Gun Reform

In their letter to Congress, the USCCB committee heads highlighted “reasonable gun-control measures” as an immediate priority. In particular, the bishops asked lawmakers to improve the firearm background-check process by passing the Bipartisan Background Checks Act of 2021 and the Enhanced Background Checks Act of 2021. The bishops also noted their support for Extreme Risk Protection Orders — known more commonly as “red-flag laws” — that temporarily restrict access to guns for individuals at an elevated risk of harming themselves or others.

The appeals are only the latest instance of the bishops’ long-term advocacy for gun reform in the U.S., a country where the right to bear arms is codified in the Constitution, but where exponentially more gun violence and mass shootings take place than in other developed nations. The USCCB continues to support bans on so-called assault weapons, which were banned in 1994 before the ban expired in 2004. The bishops also advocate for limits on access to high-capacity weapons, raising the age at which firearms can be purchased, criminalizing gun trafficking at the federal level, and other similar measures.

Catholic teaching underscores the right to legitimate self-defense. The Catechism teaches that “it is legitimate to insist on respect for one’s own right to life” and that “legitimate defense can be not only a right but a grave duty for one who is responsible for the lives of others.”

Simultaneously, the Church emphasizes that the right to self-defense, like all rights, must be integrated with the common good of society, which places a special preference on preserving peace and protecting the vulnerable. 

In 2017, after a shooting in Las Vegas killed 60 people, Bishop Frank Dewane of Venice, Florida, then-head of the USCCB’s Committee on Domestic Justice and Human Development, wrote that “while acknowledging the Second Amendment of the U.S. Constitution and related jurisprudence … society must recognize that the common good requires reasonable steps to limit access” to firearms capable of high levels of lethality.

“Access to these weapons should be a discussion that is focused on how we both respect the legitimate concerns of people who want to protect themselves or not be severely limited when they go hunting, but also the fact that some weapons out there pose a grave threat to the good of the whole,” said Bishop Flores. “And that discussion almost gets cut off when we’ve kind of elevated the individual right beyond proportion.”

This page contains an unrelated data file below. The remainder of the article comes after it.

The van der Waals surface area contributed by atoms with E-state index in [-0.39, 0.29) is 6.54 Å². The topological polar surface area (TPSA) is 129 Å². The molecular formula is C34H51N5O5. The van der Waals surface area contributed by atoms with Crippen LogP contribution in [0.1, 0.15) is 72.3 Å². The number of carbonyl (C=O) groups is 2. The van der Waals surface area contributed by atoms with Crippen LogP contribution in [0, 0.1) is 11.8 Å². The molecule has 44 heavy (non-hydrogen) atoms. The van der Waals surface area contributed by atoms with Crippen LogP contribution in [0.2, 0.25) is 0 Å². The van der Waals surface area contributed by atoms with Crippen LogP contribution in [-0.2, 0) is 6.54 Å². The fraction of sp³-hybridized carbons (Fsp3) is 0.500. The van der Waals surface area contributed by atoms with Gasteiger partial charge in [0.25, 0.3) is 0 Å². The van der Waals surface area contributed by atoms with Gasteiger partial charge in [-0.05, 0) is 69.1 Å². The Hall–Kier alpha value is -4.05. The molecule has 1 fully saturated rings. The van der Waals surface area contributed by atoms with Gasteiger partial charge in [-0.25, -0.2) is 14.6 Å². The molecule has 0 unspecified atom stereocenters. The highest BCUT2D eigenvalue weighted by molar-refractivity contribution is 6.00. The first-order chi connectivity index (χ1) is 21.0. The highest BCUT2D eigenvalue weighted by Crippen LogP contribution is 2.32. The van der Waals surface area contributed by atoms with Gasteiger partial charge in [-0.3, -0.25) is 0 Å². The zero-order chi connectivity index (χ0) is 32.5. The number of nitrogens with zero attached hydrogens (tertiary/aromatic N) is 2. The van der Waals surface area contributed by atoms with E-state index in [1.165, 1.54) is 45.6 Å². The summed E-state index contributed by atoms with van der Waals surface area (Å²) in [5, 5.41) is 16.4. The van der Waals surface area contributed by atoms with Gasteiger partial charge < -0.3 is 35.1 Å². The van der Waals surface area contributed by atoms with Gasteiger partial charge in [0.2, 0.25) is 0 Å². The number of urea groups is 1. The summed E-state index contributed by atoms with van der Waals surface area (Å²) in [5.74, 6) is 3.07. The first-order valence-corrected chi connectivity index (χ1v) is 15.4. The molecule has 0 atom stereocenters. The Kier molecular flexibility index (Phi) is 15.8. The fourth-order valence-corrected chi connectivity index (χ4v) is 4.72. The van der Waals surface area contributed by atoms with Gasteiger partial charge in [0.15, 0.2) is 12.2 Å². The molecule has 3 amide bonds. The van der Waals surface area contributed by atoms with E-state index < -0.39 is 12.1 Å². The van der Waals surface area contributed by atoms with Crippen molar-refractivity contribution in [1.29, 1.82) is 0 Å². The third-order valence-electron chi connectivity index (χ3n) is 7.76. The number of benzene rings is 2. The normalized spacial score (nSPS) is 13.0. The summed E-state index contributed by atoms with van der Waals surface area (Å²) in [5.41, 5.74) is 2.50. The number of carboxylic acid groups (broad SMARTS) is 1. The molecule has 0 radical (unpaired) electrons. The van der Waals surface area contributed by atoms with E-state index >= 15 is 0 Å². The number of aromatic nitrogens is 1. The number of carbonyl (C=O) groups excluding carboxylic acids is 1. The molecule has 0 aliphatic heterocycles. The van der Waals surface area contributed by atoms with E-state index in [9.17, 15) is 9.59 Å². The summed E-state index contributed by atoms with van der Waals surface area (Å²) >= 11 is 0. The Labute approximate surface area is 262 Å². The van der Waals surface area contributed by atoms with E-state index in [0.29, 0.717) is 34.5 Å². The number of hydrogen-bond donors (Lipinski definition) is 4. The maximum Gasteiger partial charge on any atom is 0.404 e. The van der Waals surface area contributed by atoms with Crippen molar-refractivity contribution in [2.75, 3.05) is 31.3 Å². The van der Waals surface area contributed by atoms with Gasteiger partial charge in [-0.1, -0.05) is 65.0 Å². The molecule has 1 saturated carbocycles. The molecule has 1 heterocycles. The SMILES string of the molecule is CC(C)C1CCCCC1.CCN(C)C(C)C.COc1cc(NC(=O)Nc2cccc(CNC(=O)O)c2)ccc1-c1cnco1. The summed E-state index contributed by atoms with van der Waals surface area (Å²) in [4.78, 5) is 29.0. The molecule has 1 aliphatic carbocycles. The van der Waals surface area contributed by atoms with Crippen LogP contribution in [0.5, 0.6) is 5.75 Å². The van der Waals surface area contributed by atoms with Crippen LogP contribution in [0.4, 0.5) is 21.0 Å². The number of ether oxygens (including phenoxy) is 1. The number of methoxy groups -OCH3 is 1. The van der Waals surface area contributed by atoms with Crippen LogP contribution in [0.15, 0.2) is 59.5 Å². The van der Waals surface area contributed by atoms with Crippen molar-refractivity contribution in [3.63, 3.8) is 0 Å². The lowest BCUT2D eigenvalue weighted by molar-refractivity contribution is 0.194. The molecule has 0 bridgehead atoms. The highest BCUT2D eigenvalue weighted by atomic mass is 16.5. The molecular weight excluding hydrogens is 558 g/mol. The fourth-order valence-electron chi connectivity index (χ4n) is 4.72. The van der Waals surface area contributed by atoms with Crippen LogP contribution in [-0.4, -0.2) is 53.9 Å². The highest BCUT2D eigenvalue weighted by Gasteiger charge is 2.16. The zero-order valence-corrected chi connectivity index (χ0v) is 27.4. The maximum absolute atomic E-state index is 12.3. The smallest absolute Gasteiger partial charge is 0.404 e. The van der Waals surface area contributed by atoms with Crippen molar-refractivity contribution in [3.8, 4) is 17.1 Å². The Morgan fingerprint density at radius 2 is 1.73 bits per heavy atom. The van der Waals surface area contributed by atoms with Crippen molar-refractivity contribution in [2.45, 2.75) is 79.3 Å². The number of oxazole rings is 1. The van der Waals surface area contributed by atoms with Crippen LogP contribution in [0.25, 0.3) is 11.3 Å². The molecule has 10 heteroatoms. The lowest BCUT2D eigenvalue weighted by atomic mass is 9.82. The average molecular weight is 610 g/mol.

Cultural Factors

Unlike most partisan advocates for gun control, however, the bishops point to the need to go deeper in their June 3 statement.

“While strengthened gun laws could reduce mass-casualty events, not even the most effective gun laws, by themselves, will suffice to address the roots of these violent attacks in our country,” wrote the USCCB heads. 

The bishops pointed out the weakening of the family as a major factor, noting that “many of the perpetrators of mass violence in schools have experienced childhood trauma including familial instability and suffering or witnessing physical abuse, emotional abuse, or substance abuse.” A study by Peter Langman, “School Shooters: The Myth of the Stable Home,” is cited in the bishops’ letter to Congress. 

The bishops also called for “improved access to and increases in resources for mental-health care and earlier interventions,” and have previously raised concern about the ubiquity of violent movies and video games in U.S. society. 

Brad Wilcox, a University of Virginia sociologist and a senior fellow at the Institute for Family Studies, agrees that family instability is a significant factor in the backgrounds of mass shooters and points to a related crisis of masculinity that also seems present in these scenarios.